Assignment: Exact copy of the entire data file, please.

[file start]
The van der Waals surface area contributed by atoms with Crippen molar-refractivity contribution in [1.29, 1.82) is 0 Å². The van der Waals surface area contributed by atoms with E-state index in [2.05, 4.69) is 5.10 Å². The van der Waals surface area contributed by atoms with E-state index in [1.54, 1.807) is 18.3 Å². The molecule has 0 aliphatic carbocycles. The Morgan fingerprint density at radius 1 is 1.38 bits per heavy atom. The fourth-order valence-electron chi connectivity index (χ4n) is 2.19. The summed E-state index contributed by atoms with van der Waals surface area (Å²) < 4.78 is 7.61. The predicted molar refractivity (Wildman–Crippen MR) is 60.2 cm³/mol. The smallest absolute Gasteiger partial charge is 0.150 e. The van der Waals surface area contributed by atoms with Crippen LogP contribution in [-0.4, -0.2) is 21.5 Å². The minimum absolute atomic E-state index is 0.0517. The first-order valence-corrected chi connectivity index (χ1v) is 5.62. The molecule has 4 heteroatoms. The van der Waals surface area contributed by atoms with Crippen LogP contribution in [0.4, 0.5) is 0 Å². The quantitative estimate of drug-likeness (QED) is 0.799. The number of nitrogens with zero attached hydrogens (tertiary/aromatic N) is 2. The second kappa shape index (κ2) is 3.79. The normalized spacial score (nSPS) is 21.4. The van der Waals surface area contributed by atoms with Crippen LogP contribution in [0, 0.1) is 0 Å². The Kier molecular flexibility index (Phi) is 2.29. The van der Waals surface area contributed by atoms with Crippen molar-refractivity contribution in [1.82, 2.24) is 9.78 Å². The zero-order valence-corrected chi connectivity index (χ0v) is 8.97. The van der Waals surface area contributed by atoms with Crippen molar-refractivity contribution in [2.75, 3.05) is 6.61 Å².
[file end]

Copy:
The van der Waals surface area contributed by atoms with Crippen molar-refractivity contribution in [1.29, 1.82) is 0 Å². The van der Waals surface area contributed by atoms with E-state index in [2.05, 4.69) is 5.10 Å². The van der Waals surface area contributed by atoms with E-state index in [1.54, 1.807) is 18.3 Å². The molecule has 0 aliphatic carbocycles. The Morgan fingerprint density at radius 1 is 1.38 bits per heavy atom. The fourth-order valence-electron chi connectivity index (χ4n) is 2.19. The summed E-state index contributed by atoms with van der Waals surface area (Å²) < 4.78 is 7.61. The predicted molar refractivity (Wildman–Crippen MR) is 60.2 cm³/mol. The smallest absolute Gasteiger partial charge is 0.150 e. The van der Waals surface area contributed by atoms with Crippen LogP contribution in [-0.4, -0.2) is 21.5 Å². The minimum absolute atomic E-state index is 0.0517. The first-order valence-corrected chi connectivity index (χ1v) is 5.62. The molecule has 4 heteroatoms. The van der Waals surface area contributed by atoms with Crippen LogP contribution in [0.4, 0.5) is 0 Å². The quantitative estimate of drug-likeness (QED) is 0.799. The number of nitrogens with zero attached hydrogens (tertiary/aromatic N) is 2. The second kappa shape index (κ2) is 3.79. The normalized spacial score (nSPS) is 21.4. The van der Waals surface area contributed by atoms with Crippen LogP contribution in [0, 0.1) is 0 Å². The Kier molecular flexibility index (Phi) is 2.29. The van der Waals surface area contributed by atoms with Crippen molar-refractivity contribution in [1.82, 2.24) is 9.78 Å². The zero-order valence-corrected chi connectivity index (χ0v) is 8.97. The van der Waals surface area contributed by atoms with Crippen molar-refractivity contribution in [2.75, 3.05) is 6.61 Å².